The other side of the Ontario jurisprudential ledger includes decisions such as Haskett v. Trans Union of Canada Inc.[13] in which Cumming J. was not prepared to recognize a stand-alone tort of invasion of privacy. Haskett alleged that the defendants, credit-reporting agencies, had unlawfully included his pre-bankruptcy debts in consumer reports and incorrectly reported them as collectible debts and sought to bring a class proceeding alleging breach of fiduciary duty, invasion of privacy and negligence. The defendants moved to strike the statement of claim. With respect to invasion of privacy, Cumming J. found that it was plain and obvious that the complaint of wrongful inclusion of inaccurate information in a credit report did not amount to a reasonable cause of action in tort; however, he acknowledged that "more recently, there has been some recognition of invasion of privacy as an embryonic tort where there is harassing behaviour or an intentional invasion of privacy."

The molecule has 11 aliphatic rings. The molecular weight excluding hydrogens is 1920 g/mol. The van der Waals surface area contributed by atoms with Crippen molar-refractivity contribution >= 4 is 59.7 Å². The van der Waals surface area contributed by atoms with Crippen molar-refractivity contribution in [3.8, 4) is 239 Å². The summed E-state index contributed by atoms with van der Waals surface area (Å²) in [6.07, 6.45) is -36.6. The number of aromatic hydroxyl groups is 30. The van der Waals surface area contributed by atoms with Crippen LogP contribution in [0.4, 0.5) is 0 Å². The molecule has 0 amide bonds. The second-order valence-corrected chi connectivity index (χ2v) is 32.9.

In Weingerl v. Seo[14], an ultrasound technician videotaped the plaintiff while she was in the change room. Siegel J. refused to put any question to the jury relating to the cause of action based on the tort of invasion of privacy, concluding "insofar as a common law tort of invasion of privacy was recognized in Canada, it did not extend to these facts."

After completing his review of the Ontario jurisprudence and noting the absence of any clear statement on the point by an Ontario appellate court, Stinson J. held that it is not settled law in Ontario that there is no tort of invasion of privacy. However, his analysis did not stop there. Stinson J. went on to consider the broader right of privacy in Canada and its protection in both the criminal and civil contexts. In Canada (Director of Investigation & Research, Combines Investigation Branch) v. Southam Inc.[15], Dickson J. (as he then was) held that the purpose of the right against unreasonable search and seizure contained in section 8 of the Canadian Charter or Rights and Freedoms was the protection of the privacy of the individual. As Stinson J put it, "[i]n effect, s. 8 is the constitutional embodiment of the ‘right to be let alone by other people.'"[16]

On the civil side, Stinson J. referred to Canadian AIDS Society v. Ontario[17], a case involving a Charter challenge to mandatory reporting of medical information. In that case, Wilson J. concluded that there is a right to privacy in the civil law context; however, after balancing the privacy rights of individuals and the state objective of promoting public health for the safety of all, she found no breach of either section 7 or section 8 of the Charter.